Elidon Habilaj arrived in Britain in 1998 from Albania, and claimed he was a Kosovan named Bekim Ademi. He said his brother had been tortured to death and his father killed by the Kosovan Liberation Army.
British authorities believed him, and he was granted full asylum in November 2001, and citizenship five years later.
He was hired by the Metropolitan Police and later Soca, where he worked as an intelligence officer in its London-based ‘fugitive location team’, helping to find suspected criminals wanted for extradition. He was finally unmasked after checking his own file on a work database of people of interest. Habilaj even called up a photo of himself on his computer screen in front of his boss.
Belated checks revealed that he had been born in Albania rather than Kosovo, he never had a brother, and his father was alive and still living in his home town. After he absconded before his trial, Judge Martyn Zeidman QC issued a bench warrant, which instructs police to arrest Habilaj if he is traced. The warrants remain live and legally in force until the suspect is caught or voluntarily returns to face justice.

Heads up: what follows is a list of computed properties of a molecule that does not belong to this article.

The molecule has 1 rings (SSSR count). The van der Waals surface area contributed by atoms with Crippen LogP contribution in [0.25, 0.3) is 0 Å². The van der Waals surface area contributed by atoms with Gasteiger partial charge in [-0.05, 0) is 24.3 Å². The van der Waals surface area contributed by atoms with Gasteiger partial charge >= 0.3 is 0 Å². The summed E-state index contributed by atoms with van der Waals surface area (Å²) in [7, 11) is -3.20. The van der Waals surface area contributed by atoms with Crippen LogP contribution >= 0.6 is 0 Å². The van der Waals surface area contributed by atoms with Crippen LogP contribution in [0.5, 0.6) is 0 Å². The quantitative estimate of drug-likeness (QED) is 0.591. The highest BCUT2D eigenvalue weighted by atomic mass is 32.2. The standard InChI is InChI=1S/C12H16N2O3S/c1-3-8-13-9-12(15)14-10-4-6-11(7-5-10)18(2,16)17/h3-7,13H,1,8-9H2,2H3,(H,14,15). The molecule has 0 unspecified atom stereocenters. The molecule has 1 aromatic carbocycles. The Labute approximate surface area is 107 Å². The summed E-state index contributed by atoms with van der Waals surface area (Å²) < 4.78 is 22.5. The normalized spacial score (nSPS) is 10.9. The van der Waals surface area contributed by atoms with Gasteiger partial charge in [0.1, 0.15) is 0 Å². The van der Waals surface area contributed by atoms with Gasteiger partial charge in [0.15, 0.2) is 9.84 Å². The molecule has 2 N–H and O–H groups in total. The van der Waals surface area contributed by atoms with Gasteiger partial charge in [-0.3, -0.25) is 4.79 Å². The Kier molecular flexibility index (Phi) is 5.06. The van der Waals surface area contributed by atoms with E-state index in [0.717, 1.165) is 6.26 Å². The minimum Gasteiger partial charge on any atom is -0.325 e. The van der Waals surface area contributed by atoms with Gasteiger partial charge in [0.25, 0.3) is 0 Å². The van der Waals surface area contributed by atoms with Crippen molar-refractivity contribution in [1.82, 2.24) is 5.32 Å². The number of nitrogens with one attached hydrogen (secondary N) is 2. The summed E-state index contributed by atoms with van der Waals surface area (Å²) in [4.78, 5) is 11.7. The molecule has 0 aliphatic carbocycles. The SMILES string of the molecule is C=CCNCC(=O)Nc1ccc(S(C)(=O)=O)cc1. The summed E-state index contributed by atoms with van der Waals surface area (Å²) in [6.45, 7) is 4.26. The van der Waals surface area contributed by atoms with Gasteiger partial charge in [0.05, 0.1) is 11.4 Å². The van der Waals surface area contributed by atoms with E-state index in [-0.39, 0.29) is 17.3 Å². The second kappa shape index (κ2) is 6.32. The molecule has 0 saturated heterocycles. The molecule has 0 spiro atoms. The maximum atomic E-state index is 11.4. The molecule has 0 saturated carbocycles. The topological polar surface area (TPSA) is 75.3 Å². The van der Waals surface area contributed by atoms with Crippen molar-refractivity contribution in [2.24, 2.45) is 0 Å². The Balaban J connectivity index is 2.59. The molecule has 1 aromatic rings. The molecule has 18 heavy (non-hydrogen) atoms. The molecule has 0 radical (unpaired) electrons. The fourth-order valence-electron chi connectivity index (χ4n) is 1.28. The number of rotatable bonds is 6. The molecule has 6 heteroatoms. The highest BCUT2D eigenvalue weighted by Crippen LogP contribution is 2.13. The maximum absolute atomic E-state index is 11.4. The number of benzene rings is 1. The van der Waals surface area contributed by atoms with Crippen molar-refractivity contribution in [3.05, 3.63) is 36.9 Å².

Habilaj was subsequently tried in his absence and jailed at Snaresbrook Crown Court in January 2013 after being convicted of obtaining leave to enter or remain in the UK by deception and fraud.
The sentencing judge Simon Wilkinson said: ‘He pretended to be a Kosovan and he was an Albanian who made up tales of atrocities to evoke sympathy.’
But he has successfully evaded British authorities, and this week we found him overseeing building work on a hotel he manages on the outskirts of Vlore.
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